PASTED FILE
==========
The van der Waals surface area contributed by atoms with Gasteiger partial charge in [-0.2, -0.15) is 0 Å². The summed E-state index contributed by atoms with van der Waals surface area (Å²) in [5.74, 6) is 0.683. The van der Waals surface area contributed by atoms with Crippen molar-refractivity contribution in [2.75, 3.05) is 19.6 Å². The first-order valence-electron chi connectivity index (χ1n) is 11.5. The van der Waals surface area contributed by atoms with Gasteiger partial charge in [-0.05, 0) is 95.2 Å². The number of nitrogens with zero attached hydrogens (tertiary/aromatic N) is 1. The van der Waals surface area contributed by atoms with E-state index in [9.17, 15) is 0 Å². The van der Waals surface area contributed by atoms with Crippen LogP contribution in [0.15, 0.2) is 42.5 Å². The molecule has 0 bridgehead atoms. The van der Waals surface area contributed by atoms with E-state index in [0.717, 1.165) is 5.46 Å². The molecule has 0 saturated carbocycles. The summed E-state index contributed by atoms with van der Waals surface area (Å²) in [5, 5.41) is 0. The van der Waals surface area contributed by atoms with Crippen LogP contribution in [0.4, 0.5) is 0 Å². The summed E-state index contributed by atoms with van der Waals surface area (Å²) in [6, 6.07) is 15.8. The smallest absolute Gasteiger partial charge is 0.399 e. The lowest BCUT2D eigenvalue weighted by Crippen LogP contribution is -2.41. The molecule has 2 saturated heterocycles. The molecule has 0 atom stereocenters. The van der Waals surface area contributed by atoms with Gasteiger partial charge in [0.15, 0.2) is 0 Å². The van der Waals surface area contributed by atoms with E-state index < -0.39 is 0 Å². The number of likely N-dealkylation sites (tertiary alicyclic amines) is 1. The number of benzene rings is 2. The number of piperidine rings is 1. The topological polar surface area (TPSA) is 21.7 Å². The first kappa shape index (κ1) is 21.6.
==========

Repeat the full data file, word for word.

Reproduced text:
The van der Waals surface area contributed by atoms with Gasteiger partial charge in [-0.2, -0.15) is 0 Å². The summed E-state index contributed by atoms with van der Waals surface area (Å²) in [5.74, 6) is 0.683. The van der Waals surface area contributed by atoms with Crippen molar-refractivity contribution in [2.75, 3.05) is 19.6 Å². The first-order valence-electron chi connectivity index (χ1n) is 11.5. The van der Waals surface area contributed by atoms with Gasteiger partial charge in [-0.05, 0) is 95.2 Å². The number of nitrogens with zero attached hydrogens (tertiary/aromatic N) is 1. The van der Waals surface area contributed by atoms with E-state index in [9.17, 15) is 0 Å². The van der Waals surface area contributed by atoms with Crippen LogP contribution in [0.15, 0.2) is 42.5 Å². The molecule has 0 bridgehead atoms. The van der Waals surface area contributed by atoms with E-state index in [0.717, 1.165) is 5.46 Å². The molecule has 0 saturated carbocycles. The summed E-state index contributed by atoms with van der Waals surface area (Å²) in [5, 5.41) is 0. The van der Waals surface area contributed by atoms with Crippen LogP contribution in [0.4, 0.5) is 0 Å². The summed E-state index contributed by atoms with van der Waals surface area (Å²) in [6, 6.07) is 15.8. The smallest absolute Gasteiger partial charge is 0.399 e. The lowest BCUT2D eigenvalue weighted by Crippen LogP contribution is -2.41. The molecule has 2 saturated heterocycles. The molecule has 0 atom stereocenters. The van der Waals surface area contributed by atoms with Gasteiger partial charge in [0.15, 0.2) is 0 Å². The van der Waals surface area contributed by atoms with E-state index < -0.39 is 0 Å². The number of likely N-dealkylation sites (tertiary alicyclic amines) is 1. The number of benzene rings is 2. The number of piperidine rings is 1. The topological polar surface area (TPSA) is 21.7 Å². The first kappa shape index (κ1) is 21.6.